For most travel companies, your website is the first place customers will go to interact with your brand. It doesn’t matter how remarkable your product or service is; if you’re not communicating your value and answering the question “Why?” you will lose the sale. But if people don’t like— or more specifically, don’t understand– your site’s user design, they will just move on to another brand who speaks their language.
Here are some examples of how to build a great website for the consumer in transit:
Does your website communicate who you are, what you offer, and what next step they need to take, all within 8-10 seconds? It should. Like most airline sites, the Qatar Airways homepage allows me to bypass all the fluff and make a “Quick Booking.” After selecting my country, menu options include “The Experience” (at the airport and on-board travel information) and “Privilege Club” (frequently flyer program).
These are appropriate terms to describe a carrier that’s won several “Best in the World” awards and calls itself the “World’s 5-star airline.” The average user understands what they’ll get when they click, while the language and the overall experience is perfectly in line with the brand.
Less Is More. Kind Of.
Travellers need straightforward, easy-to-digest information at all points of the journey cycle. If they’re just researching, they need to be able to navigate quickly and easily. But if they’re in transit, they might want a mobile-friendly version of the site. Consider each stage your customer will go through and provide them with useful, relevant information.
Just remember: doubling the amount of detail doesn’t make it twice as good. For instance, have a look at the Chauffeur Driven Car Hire website. With all those flashy links, images, and repetitive bits of copy, it’s hard to know where to start.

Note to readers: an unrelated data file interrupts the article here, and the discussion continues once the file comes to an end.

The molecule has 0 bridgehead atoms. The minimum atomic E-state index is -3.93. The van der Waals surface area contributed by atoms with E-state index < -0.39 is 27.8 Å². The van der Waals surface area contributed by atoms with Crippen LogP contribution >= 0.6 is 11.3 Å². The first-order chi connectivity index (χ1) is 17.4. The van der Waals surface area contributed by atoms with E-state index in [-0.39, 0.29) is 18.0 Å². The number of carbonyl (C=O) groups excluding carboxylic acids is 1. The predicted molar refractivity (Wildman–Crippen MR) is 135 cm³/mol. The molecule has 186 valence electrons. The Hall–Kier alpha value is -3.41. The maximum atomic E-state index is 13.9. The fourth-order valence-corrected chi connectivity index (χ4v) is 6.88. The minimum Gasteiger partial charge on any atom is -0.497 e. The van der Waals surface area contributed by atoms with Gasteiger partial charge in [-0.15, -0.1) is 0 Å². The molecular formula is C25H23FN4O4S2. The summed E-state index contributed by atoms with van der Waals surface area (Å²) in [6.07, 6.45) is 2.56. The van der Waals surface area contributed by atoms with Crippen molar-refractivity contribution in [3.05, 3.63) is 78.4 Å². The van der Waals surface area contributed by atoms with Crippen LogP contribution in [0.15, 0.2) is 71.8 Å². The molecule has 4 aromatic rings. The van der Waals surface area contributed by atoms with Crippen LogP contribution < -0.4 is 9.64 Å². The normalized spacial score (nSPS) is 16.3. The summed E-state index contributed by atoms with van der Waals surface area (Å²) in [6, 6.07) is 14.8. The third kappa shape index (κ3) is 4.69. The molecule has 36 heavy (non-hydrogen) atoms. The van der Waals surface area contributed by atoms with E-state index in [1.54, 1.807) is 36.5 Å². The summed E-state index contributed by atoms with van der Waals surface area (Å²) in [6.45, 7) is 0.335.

Don’t Hide Your Sales Channels
Marriott’s new homepage is clean and simple, consisting of six categories—deals, packages, meetings & events, etc.—displayed like a hand of playing cards, with the booking widget in the centre.
Contrast this with Starwood Hotels’ website, which presents the same information in the form of tiny icons on an overly cluttered homepage. I would have built these into the navigation menu (where is the menu, by the way?) and used a colour scheme that’s much easier on the eyes.
Give Them an Express Lane
Give users who aren’t sure, or are too busy to find, what they’re looking for what they need: an express lane. On a website, that’s a search box, visible on every page. And test it to make sure it actually works.
Fodor’s has a nice search function. When I type in “France,” my search results are broken down into “destinations,” “reviews”, and “guidebooks,” so it’s easy for me to zero in on what I’m looking for. Just make sure the search box is in the same place on every page.
Even if you pride yourself on an easy-to-navigate website, you’re alienating some of your potential customers without that little box.
You might be saying to yourself that these aren’t necessarily novel concepts. You’d be right; I never said they were. Novel concepts usually end up confusing people. Some principles of design will never change, nor should they.
So, what would a web-savvy but busy Transumer say about your website? If you don’t know, ask. Get some honest feedback. Survey some of your customers for their thoughts (and entice them with some freebies or a nice bottle of champagne for their trouble).
If you can’t get your customer to give you some realistic input, then pay an expert to do it. This is one of those situations where people won’t just come out and say that you have a problem; they’ll just keep clicking away until they find a brand that takes care of their needs, and never look back.